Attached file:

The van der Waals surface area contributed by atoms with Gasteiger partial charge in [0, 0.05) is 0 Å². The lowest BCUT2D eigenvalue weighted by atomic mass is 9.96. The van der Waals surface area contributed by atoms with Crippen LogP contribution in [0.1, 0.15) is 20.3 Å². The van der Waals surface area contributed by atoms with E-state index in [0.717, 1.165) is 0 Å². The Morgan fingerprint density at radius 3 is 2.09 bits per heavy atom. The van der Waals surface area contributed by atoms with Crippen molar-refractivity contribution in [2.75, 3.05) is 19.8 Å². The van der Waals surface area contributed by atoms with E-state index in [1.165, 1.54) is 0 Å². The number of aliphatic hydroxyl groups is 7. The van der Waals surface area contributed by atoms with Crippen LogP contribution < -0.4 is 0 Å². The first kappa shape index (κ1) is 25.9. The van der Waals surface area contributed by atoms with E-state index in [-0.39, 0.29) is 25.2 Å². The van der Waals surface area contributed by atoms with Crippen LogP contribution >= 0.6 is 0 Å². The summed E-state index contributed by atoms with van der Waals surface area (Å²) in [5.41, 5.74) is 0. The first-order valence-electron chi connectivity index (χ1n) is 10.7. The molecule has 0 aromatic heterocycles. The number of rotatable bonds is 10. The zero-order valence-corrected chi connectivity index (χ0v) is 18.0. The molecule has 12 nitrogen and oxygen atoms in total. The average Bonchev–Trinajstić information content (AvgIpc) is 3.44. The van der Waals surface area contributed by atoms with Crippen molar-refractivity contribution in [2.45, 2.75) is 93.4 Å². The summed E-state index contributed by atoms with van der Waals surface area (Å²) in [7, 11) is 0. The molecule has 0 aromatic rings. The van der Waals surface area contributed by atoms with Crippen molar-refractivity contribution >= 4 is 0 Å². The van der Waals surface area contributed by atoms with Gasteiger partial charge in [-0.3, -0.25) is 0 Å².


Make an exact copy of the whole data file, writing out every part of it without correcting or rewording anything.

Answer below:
The van der Waals surface area contributed by atoms with Gasteiger partial charge in [0, 0.05) is 0 Å². The lowest BCUT2D eigenvalue weighted by atomic mass is 9.96. The van der Waals surface area contributed by atoms with Crippen LogP contribution in [0.1, 0.15) is 20.3 Å². The van der Waals surface area contributed by atoms with E-state index in [0.717, 1.165) is 0 Å². The Morgan fingerprint density at radius 3 is 2.09 bits per heavy atom. The van der Waals surface area contributed by atoms with Crippen molar-refractivity contribution in [2.75, 3.05) is 19.8 Å². The van der Waals surface area contributed by atoms with E-state index in [1.165, 1.54) is 0 Å². The number of aliphatic hydroxyl groups is 7. The van der Waals surface area contributed by atoms with Crippen LogP contribution < -0.4 is 0 Å². The first kappa shape index (κ1) is 25.9. The van der Waals surface area contributed by atoms with E-state index in [-0.39, 0.29) is 25.2 Å². The van der Waals surface area contributed by atoms with Crippen LogP contribution >= 0.6 is 0 Å². The summed E-state index contributed by atoms with van der Waals surface area (Å²) in [5.41, 5.74) is 0. The first-order valence-electron chi connectivity index (χ1n) is 10.7. The molecule has 0 aromatic heterocycles. The number of rotatable bonds is 10. The zero-order valence-corrected chi connectivity index (χ0v) is 18.0. The molecule has 12 nitrogen and oxygen atoms in total. The average Bonchev–Trinajstić information content (AvgIpc) is 3.44. The van der Waals surface area contributed by atoms with Crippen molar-refractivity contribution in [2.45, 2.75) is 93.4 Å². The summed E-state index contributed by atoms with van der Waals surface area (Å²) in [7, 11) is 0. The molecule has 0 aromatic rings. The van der Waals surface area contributed by atoms with Crippen molar-refractivity contribution >= 4 is 0 Å². The van der Waals surface area contributed by atoms with Gasteiger partial charge in [-0.3, -0.25) is 0 Å².